Monday, 21 September 2015

The Future of Publishing - a report by Katherine Roberts

Earlier this month I attended the Society of Authors Children's Writers and Illustrators Group conference at Bath University. I have never been to this annual event, despite being a member of the Society since my first book Song Quest was published in 1999, so thought it about time I checked out the business side of things. Also, I was a student at Bath in the early 1980's and was curious to see how much the campus had changed.

The answer is quite a lot, to the point of being unrecognisable when I got halfway up the drive. The original Parade had almost vanished behind sleek new buildings, and the campus now has wonderful sporting facilities as well as hi-tech student accommodation. I spent most of the first night playing with the coloured light display above the bed-shelf in my "Quad" pod, and a fair bit of time working out how to lock the door from the inside with my non-touch keycard (which, it turns out, you can't do unless you open the door first and tell it to lock before you close it). Keys are so last century.

Apparently so is the internet, according to futurist Christopher Barnatt who spoke at the conference on the Future of Publishing. I found his talk particularly interesting, since he was one of the few people there who did not work in the publishing business (apart from writing books about the future), and was therefore looking at publishing from the outside rather than the inside. When people work in a business and know it very well, as many publishing professionals and established authors do, there is a danger we can end up navel gazing, which leads to short sightedness when things change.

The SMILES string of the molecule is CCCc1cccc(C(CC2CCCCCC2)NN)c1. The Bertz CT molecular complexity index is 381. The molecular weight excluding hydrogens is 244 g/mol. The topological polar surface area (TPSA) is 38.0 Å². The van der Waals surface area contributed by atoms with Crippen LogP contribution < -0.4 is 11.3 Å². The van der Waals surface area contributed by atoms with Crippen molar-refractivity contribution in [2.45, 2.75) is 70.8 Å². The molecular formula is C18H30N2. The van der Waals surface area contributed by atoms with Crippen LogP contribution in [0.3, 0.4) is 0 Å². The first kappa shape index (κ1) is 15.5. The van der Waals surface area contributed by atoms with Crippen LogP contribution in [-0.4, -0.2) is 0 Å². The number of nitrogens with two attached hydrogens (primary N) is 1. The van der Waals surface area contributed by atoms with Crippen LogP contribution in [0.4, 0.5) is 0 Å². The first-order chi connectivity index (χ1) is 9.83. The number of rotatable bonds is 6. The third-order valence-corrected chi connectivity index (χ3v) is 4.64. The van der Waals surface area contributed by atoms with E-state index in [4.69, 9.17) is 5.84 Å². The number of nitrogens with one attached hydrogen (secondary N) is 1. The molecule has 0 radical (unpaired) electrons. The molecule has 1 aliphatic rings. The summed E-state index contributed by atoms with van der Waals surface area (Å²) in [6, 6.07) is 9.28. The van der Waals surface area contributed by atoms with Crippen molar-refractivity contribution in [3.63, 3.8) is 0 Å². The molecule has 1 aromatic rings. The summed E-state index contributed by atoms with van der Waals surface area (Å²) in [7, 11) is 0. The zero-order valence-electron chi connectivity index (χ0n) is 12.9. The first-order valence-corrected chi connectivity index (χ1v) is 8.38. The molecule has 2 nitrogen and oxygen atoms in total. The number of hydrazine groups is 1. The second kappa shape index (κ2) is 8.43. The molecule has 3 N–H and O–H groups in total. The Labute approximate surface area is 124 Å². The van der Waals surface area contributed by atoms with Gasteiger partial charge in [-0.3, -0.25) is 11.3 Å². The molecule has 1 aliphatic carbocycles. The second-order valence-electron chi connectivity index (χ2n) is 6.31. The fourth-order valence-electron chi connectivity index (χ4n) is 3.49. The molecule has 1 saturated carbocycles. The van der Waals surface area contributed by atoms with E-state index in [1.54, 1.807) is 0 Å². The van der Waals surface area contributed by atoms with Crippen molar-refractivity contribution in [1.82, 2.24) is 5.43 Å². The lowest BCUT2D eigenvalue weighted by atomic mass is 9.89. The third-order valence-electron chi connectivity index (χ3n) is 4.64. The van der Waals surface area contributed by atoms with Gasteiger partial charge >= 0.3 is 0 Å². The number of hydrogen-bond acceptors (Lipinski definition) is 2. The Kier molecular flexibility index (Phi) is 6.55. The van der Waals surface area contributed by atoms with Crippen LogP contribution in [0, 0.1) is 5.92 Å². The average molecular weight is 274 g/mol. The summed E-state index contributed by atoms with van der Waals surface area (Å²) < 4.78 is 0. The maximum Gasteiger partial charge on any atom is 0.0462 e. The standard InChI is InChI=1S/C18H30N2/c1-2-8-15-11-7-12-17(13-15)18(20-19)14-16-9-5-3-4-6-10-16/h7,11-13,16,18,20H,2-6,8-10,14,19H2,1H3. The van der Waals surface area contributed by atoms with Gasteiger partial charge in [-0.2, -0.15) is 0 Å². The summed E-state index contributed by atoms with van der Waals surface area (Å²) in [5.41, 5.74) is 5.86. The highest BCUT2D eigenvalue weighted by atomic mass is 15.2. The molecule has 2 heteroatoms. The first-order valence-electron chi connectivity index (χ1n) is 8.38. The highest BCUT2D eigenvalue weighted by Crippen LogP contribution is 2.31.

Christopher's talk was in two parts - new technology, and how this is affecting the business of publishing books and the author in particular. Regular readers of this blog will already be halfway there, but some people at the conference still seemed a bit e-blind.

The mind-blowing technology part:

* The internet revolution has been and gone, and now the internet is just a tool.

* Dedicated ebook reader sales peaked in 2012 and are on the decline. People prefer to read ebooks on multi-purpose tablets and smartphones etc. Soon this might be on wearable technology.

* Print on Demand will become quicker and cheaper, with local machines such as the existing Espresso in supermarkets and other outlets producing books in seconds according to local customer demand (I believe it currently takes about 6 minutes to print a book on one of these machines). Taking the local digital manufacturing revolution further, I am even wondering if every household might eventually have a small POD machine so they can make their own personal print copy of a digital book?


* Personalisation will become more important, with readers choosing details such as the font size, a customized cover, the hero's name, etc. You can already choose things like font size in ebooks, but print books could have e-ink pages too with hyperlinks.

*Nanotechnology will allow for moving colour images in books.

* 3D printing will open up small scale personalised manufacturing to individuals. While probably not useful for printing books, this could be great for merchandising items such as plastic models of your characters. You can 3D print on plastic, metal, chocolate and living tissue as well as many other materials. In China, they have already 3D printed a functioning car and a mansion.

*The good news is that Christopher thinks both print books and ebooks will be around for a while yet - it's just the way they are produced, the way they are read, and the way they reach readers that is likely to change.

So what effect does all this have on authors and their readers?

The old model goes like this, and is pretty much a one way street where the author has little control over the process except for writing the book: